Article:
While nine million Chinese sat for the college placement exams on June 7 that would, in many cases, make or break their futures, some were denied the chance to even try.
For Zhan Haite, a young woman living in Shanghai, her public education was cut short four years ago, when she was barred from attending high school because of China’s “hukou” or household registry policies.
It’s a situation all too commonly seen in China: Zhan’s family lived, worked, and paid taxes in Shanghai, but did not have the proper “hukou,” or household registry, needed to grant them access to many public services. She and her parents came from Jiangxi Province, which they left 11 years ago, as described on blog posts and news reports.
Zhan’s options—the normal ones, anyway—weren’t appealing. One would be to enroll in a technical school, with inferior job prospects. The others would be to return to Guangdong and attend school there, again, with little hope for success, or give up education entirely.
But she wouldn’t be deterred. While others went to high school and prepared for China’s grueling gaokao college placement exam, Zhan dedicated herself to self-study.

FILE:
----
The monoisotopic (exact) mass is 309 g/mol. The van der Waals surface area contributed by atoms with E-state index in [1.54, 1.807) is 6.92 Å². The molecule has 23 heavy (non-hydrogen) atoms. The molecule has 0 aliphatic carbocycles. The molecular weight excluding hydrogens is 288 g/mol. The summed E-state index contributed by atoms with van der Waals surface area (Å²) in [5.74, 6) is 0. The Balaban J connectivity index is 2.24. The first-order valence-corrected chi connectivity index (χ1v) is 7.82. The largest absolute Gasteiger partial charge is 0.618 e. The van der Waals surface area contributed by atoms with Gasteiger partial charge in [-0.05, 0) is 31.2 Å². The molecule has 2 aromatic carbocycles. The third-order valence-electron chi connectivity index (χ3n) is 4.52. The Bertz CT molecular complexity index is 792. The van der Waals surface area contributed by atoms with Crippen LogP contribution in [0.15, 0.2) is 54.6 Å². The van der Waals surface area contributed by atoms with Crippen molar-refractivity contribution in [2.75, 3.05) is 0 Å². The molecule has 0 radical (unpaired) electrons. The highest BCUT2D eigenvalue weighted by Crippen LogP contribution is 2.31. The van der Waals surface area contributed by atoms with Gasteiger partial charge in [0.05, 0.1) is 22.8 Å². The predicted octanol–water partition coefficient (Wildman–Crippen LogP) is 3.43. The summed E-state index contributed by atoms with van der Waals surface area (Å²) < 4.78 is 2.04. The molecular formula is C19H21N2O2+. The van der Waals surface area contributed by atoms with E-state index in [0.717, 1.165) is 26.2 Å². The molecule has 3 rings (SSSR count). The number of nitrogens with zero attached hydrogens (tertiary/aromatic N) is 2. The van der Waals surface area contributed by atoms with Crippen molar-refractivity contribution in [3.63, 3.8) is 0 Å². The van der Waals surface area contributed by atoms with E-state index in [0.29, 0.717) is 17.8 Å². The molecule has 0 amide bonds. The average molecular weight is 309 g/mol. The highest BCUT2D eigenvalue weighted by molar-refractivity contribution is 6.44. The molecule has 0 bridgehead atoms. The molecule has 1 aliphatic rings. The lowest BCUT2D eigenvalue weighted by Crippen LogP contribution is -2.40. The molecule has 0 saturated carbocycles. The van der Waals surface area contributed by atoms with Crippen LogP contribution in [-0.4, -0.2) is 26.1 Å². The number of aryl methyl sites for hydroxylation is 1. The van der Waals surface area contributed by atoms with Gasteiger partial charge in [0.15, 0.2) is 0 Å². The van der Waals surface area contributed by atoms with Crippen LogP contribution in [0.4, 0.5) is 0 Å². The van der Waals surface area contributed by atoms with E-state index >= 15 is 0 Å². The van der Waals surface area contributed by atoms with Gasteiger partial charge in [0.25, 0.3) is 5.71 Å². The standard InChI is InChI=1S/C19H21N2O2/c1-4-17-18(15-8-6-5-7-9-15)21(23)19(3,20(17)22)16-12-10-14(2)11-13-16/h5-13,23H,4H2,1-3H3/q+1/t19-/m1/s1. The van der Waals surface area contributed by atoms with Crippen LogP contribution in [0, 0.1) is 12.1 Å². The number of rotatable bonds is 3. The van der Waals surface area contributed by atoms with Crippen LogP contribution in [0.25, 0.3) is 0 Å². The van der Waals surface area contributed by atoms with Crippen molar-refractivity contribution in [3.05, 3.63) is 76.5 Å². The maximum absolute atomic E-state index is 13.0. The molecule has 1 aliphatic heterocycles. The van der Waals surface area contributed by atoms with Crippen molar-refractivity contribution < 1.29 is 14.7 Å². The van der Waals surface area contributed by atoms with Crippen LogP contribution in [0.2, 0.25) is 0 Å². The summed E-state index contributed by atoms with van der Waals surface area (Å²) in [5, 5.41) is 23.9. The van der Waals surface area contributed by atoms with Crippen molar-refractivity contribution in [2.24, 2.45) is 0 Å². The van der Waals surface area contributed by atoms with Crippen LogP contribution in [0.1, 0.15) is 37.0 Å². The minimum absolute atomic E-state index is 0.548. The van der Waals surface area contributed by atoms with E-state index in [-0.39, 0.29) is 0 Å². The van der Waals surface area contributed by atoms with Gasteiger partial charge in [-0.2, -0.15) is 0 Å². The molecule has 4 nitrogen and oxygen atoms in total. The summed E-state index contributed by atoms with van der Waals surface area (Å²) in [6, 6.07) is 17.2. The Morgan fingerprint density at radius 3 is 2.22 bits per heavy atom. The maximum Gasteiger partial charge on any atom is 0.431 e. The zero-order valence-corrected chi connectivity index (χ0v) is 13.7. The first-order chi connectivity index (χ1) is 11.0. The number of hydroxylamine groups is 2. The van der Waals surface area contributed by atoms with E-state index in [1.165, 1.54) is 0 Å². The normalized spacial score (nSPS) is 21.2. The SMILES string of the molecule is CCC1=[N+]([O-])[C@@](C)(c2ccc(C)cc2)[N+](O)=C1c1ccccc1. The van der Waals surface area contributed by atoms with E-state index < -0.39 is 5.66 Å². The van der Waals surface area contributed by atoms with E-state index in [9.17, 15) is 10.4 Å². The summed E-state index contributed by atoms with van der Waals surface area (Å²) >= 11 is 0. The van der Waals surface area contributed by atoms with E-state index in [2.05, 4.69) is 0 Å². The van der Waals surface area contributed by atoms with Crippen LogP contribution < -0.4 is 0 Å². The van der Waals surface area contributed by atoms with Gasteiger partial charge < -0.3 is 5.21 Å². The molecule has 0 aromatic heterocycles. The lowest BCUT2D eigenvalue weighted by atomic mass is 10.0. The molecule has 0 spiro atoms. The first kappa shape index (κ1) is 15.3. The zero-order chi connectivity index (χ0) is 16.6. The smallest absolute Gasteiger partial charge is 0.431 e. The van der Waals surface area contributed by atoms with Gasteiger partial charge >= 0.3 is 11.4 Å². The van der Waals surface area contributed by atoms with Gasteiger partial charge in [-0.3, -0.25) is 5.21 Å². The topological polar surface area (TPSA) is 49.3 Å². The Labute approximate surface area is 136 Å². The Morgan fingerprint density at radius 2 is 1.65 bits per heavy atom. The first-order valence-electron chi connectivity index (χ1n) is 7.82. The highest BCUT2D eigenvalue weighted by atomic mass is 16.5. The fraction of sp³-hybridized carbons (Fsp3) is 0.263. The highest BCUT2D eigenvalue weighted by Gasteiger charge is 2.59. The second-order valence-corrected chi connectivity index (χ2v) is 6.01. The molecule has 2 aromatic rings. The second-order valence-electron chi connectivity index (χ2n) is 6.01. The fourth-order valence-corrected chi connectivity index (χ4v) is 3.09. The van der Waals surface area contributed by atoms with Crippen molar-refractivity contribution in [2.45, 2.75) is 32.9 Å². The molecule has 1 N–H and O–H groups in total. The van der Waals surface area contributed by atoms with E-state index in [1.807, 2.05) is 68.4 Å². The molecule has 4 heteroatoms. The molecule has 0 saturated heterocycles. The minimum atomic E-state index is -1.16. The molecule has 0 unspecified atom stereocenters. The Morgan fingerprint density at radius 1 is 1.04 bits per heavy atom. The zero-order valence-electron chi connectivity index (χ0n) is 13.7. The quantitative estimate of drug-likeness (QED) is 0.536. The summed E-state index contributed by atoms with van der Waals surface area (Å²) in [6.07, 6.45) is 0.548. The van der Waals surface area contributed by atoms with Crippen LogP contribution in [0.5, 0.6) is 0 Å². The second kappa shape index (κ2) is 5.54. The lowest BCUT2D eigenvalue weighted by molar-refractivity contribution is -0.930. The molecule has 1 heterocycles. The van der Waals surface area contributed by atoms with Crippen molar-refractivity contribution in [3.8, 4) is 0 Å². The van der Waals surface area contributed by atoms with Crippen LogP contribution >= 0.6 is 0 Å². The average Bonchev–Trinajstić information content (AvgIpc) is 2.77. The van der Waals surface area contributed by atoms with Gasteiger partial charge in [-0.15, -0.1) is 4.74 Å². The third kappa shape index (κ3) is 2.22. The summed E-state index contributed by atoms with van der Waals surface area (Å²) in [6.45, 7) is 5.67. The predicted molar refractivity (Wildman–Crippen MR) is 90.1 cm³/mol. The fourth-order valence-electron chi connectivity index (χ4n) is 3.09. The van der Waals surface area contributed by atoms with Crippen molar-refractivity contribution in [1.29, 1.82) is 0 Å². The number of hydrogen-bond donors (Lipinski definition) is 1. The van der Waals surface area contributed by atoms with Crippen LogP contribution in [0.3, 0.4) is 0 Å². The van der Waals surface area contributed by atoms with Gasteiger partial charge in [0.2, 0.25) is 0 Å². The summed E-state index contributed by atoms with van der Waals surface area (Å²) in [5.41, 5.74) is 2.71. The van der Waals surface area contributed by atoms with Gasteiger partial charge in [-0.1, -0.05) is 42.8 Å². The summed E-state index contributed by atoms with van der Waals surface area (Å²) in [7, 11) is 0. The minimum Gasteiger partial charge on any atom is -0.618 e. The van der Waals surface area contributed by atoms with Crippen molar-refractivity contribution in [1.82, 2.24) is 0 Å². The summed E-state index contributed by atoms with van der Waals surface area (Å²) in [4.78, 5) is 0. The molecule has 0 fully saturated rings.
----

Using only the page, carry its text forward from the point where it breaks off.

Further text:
This May, she was admitted to Purdue University in the U.S. state of Indiana.
Aside from her Herculean efforts to study at home, Zhan and her father organized activities both on and offline to fight for her and others’ educations. Their struggle made newspaper headlines—sometimes Zhan, then 15, was disparagingly called a “locust from another region,” while her father did jail time for getting into a fight during one of their rallies.
“The Shanghai Municipal Education Commission cut off my path to high school,” Zhan told the Economic Observer, a Chinese publication. “So I will use my own strength to defeat this wreck of an education system.”